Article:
Assessing liver disease in HIV-HCV coinfected patients

2015 Current Opinion in HIV and AIDS 10;5 (316-322)

PURPOSE OF REVIEW: It is estimated that up to 10% of patients with HIV have chronic hepatitis C (HCV)-HIV coinfection in the Western world. Assessment of liver disease is essential in such patients in order to diagnose cirrhosis at an early stage, prioritize for anti-HCV treatment but also assess fibrosis regression after sustained viral response (SVR). In this review, we present a critical appraisal of liver disease assessment in patients with HIV-HCV co-infection. RECENT FINDINGS: Liver biopsy has largely been replaced by noninvasive fibrosis assessment in most coinfected patients, although it is still of value if there are concerns of additional diagnoses. Noninvasive assessment includes serum markers and liver stiffness measurement using elastography-based techniques. Certain serum markers, such as FIB-4, SHASTA index, and Fibrometer HIVC have been specifically developed in patients with HIV-HCV coinfection. Transient elastography has advantages over serum markers, as it is not influenced by concomitant antiretroviral medication, HIV replication, CD4 cell count, or nonliver inflammatory processes. SUMMARY: Noninvasive markers are increasingly used for clinical decision-making and predicting clinical outcomes in HIV-HCV coinfected patients. The concept of residual risk for liver-related events after SVR needs to be further explored with noninvasive fibrosis tools in prospective studies.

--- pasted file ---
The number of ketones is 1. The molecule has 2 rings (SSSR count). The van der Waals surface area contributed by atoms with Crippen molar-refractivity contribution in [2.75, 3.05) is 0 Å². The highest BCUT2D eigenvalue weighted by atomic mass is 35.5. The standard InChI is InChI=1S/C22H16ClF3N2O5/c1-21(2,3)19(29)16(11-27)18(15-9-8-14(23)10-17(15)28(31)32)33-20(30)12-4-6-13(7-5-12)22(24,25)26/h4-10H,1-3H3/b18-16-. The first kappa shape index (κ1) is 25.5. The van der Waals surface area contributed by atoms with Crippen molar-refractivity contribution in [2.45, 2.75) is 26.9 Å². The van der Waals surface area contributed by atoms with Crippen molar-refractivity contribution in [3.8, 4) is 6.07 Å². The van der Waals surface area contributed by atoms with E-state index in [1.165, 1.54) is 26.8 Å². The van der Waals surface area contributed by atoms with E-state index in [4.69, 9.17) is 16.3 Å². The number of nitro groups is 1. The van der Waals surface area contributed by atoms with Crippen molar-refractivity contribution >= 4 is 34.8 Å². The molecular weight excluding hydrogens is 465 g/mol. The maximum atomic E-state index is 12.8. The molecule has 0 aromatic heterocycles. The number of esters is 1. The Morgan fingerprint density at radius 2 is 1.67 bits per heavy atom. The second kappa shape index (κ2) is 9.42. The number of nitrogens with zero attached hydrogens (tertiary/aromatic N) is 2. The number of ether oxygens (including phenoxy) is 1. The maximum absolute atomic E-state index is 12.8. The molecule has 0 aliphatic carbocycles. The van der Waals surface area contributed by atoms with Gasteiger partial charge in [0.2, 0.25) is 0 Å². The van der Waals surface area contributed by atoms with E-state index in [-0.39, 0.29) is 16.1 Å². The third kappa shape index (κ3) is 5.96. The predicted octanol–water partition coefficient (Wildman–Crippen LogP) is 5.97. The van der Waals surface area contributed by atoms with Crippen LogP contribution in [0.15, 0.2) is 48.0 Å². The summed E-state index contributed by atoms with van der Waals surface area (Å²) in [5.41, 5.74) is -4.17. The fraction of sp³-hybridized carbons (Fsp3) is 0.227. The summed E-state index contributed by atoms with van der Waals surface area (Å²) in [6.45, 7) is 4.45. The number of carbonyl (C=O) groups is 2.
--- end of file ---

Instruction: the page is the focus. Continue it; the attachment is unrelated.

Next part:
Pubmed : 26132343